Exclusive Content   Join Now

Gordon looks to bust Martinsville trend

Apr 13, 2004 3:39 AM

In the last 17 races at the half-mile flat track of Martinsville Speedway, there have been 13 different winning drivers.

Only one, Jeff Gordon (5-1), has multiple wins over that span. Multiple may be an understatement for Gordon’s accomplishments there considering he has five wins over that span.

Those numbers say a tremendous amount the skills of Gordon and the fact that he’s been able to do it with three different crew chiefs, but overall it says that anyone can win at Martinsville on any given day.

The track is the greatest of all equalizers for teams that don’t have the huge funding to compete regularly on the larger Speedways. The first rule for drivers to be able to win at Martinsville is to be patient; Stay on the track, try not to irritate another driver, save some brakes, and let the race come to you. It’s easy to say in theory, but extremely hard to accomplish.

A few weeks ago we saw short track racing at high speeds on the banks of Bristol with plenty of flared tempers. We’ll see tempers again this week with plenty of banging, but at a much slower pace. Though the track is the same distance, the top candidates at Bristol to win don’t necessarily translate into candidates to win at Martinsville. They are alike in many ways, but also quite opposite in many instances.

For wagering purposes, this is usually a great opportunity to cash in on a long shot. Over the last few years there have been payouts as high as 60-1, like Ricky Rudd did in his under-funded self-owned team in ’98 while battling the flu. Other long shots have been Ricky Craven (40-1), John Andretti (40-1), Bobby Hamilton (22-1), and a young Jeff Burton (20-1). With the parity in NASCAR over the last few years, it would seem we would see much more of those type of payouts. However, the last three races have been won by favorites. Two years ago in the fall, Kurt Busch won and last year Jeff Gordon swept the season.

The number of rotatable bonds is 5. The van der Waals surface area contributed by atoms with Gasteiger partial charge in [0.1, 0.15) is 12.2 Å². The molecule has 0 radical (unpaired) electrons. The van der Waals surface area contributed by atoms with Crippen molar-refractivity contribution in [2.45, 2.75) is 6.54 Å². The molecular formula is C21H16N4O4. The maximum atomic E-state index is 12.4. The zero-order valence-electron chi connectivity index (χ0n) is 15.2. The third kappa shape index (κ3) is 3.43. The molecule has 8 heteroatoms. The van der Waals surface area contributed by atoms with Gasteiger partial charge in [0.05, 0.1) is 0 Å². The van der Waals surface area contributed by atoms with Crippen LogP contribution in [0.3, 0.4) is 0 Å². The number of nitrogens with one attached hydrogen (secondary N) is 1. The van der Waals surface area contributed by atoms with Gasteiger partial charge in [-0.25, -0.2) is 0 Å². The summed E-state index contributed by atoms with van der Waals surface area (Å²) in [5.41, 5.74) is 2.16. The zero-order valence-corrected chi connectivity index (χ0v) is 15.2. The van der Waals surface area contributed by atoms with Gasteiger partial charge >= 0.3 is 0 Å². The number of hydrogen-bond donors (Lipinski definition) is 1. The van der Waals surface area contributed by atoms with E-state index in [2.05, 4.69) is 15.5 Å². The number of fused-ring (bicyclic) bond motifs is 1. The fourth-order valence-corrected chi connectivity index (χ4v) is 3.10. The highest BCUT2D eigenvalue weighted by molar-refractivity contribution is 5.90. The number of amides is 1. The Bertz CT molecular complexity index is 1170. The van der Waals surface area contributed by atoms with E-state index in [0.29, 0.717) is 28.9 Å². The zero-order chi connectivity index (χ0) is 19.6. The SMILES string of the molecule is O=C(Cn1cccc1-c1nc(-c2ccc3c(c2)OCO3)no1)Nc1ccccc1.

When Busch won at Martinsville, it was thought he would become the next in a long line of short track dominators. Busch had captured his first career win at Bristol earlier in the year, had a solid 10th place finish at the spring race in Martinsville, then came back to Bristol and had a great sixth place run. Even though Busch started all the way back in 36th position, he would patiently roll his way to the front as the race wore on. Following his Martinsville win in 2002, Busch closed out the season with wins in two of the last four races.

Last season, Busch swept the Bristol races, but was terrible in both Martinsville races. Over his career, even with his fantastic run in 2002, his average finish in seven races is 26th. That is the worst average finish of any active past winner on the track.

This season, Busch has continued his dominance at Bristol winning for the fourth time in his last five starts there. If Busch models his past performances, he’ll be tough to beat this week because of the way he lets the race come to him. He didn’t attempt to take over until the last 100 laps and just stayed out of trouble, not to mention his car was terrific on the long runs.

Rusty Wallace (10-1) got back to his roots at Bristol this season. He is the active leader in short track wins and has a series leading six wins at Martinsville. His last victory there came in ’96, and his last top five came in ’99, but this could be a great spot for him this week and the price is right.

Kevin Harvick (12-1) used the patient tactic as well at Bristol and came on strong at the end. If you have been reading over the years, I have picked him to win in just about half the races he’s run on short track events and he’s yet to win. He’s come close on several instances, but always seems to have a touch of bad luck. He’s got all kinds of Busch victories on the short tracks after started out racing on the flat short track at Mesa Marin. However, his Cup short track career hasn’t taken off yet.

Over the 13 Martinsville races, no one has a better average finish than Jeff Burton (20-1). He’s finished in the top 10 in the last 11 of 13 with one win. Burton grew up in nearby South Boston (Va.) racing on short tracks. This also presents a great opportunity for him to make his best pitch as a salesman to any sponsor out there.

Tony Stewart (8-1) has been solid throughout his career at Martinsville, a model of consistency. He only has one win there, but also claims five other top seven finishes. T-Stew has to keep his cool though. The bumping and banging always seem to get the best of him.